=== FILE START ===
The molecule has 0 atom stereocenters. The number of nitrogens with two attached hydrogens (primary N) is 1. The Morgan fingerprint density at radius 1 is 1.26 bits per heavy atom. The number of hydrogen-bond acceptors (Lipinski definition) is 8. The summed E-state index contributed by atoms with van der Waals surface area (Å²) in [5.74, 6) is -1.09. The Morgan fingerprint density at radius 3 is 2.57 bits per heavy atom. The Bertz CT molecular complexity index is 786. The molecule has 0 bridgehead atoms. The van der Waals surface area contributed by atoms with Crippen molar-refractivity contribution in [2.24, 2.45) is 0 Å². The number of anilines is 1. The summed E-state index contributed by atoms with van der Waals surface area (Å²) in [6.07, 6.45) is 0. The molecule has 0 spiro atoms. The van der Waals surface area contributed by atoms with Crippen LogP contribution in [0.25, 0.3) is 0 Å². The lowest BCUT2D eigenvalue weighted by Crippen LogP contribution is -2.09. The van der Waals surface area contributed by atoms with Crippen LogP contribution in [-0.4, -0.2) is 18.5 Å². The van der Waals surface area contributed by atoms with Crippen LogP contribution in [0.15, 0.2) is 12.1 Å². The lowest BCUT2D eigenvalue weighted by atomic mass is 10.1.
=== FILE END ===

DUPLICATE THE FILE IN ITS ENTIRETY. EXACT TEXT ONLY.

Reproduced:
The molecule has 0 atom stereocenters. The number of nitrogens with two attached hydrogens (primary N) is 1. The Morgan fingerprint density at radius 1 is 1.26 bits per heavy atom. The number of hydrogen-bond acceptors (Lipinski definition) is 8. The summed E-state index contributed by atoms with van der Waals surface area (Å²) in [5.74, 6) is -1.09. The Morgan fingerprint density at radius 3 is 2.57 bits per heavy atom. The Bertz CT molecular complexity index is 786. The molecule has 0 bridgehead atoms. The van der Waals surface area contributed by atoms with Crippen molar-refractivity contribution in [2.24, 2.45) is 0 Å². The number of anilines is 1. The summed E-state index contributed by atoms with van der Waals surface area (Å²) in [6.07, 6.45) is 0. The molecule has 0 spiro atoms. The van der Waals surface area contributed by atoms with Crippen LogP contribution in [0.25, 0.3) is 0 Å². The lowest BCUT2D eigenvalue weighted by Crippen LogP contribution is -2.09. The van der Waals surface area contributed by atoms with Crippen LogP contribution in [-0.4, -0.2) is 18.5 Å². The van der Waals surface area contributed by atoms with Crippen LogP contribution in [0.15, 0.2) is 12.1 Å². The lowest BCUT2D eigenvalue weighted by atomic mass is 10.1.